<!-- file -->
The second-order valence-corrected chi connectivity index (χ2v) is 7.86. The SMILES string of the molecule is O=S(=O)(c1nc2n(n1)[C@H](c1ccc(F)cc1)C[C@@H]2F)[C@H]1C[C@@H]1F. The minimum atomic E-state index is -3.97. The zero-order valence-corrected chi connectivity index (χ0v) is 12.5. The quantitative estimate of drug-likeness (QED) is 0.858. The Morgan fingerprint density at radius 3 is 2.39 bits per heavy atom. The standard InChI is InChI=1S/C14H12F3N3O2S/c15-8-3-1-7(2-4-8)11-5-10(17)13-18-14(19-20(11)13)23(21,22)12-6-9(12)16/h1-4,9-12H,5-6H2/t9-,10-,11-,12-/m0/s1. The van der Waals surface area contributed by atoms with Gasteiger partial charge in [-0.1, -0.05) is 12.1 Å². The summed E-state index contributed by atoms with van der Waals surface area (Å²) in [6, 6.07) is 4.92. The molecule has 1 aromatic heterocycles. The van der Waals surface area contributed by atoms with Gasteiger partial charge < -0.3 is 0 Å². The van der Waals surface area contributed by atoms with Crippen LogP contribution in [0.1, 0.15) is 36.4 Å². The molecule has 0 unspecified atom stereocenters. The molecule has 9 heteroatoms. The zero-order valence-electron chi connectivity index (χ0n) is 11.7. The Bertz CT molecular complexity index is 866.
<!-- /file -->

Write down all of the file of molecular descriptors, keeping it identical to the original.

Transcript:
The second-order valence-corrected chi connectivity index (χ2v) is 7.86. The SMILES string of the molecule is O=S(=O)(c1nc2n(n1)[C@H](c1ccc(F)cc1)C[C@@H]2F)[C@H]1C[C@@H]1F. The minimum atomic E-state index is -3.97. The zero-order valence-corrected chi connectivity index (χ0v) is 12.5. The quantitative estimate of drug-likeness (QED) is 0.858. The Morgan fingerprint density at radius 3 is 2.39 bits per heavy atom. The standard InChI is InChI=1S/C14H12F3N3O2S/c15-8-3-1-7(2-4-8)11-5-10(17)13-18-14(19-20(11)13)23(21,22)12-6-9(12)16/h1-4,9-12H,5-6H2/t9-,10-,11-,12-/m0/s1. The van der Waals surface area contributed by atoms with Gasteiger partial charge in [-0.1, -0.05) is 12.1 Å². The summed E-state index contributed by atoms with van der Waals surface area (Å²) in [6, 6.07) is 4.92. The molecule has 1 aromatic heterocycles. The van der Waals surface area contributed by atoms with Gasteiger partial charge < -0.3 is 0 Å². The van der Waals surface area contributed by atoms with Crippen LogP contribution in [0.1, 0.15) is 36.4 Å². The molecule has 0 unspecified atom stereocenters. The molecule has 9 heteroatoms. The zero-order valence-electron chi connectivity index (χ0n) is 11.7. The Bertz CT molecular complexity index is 866.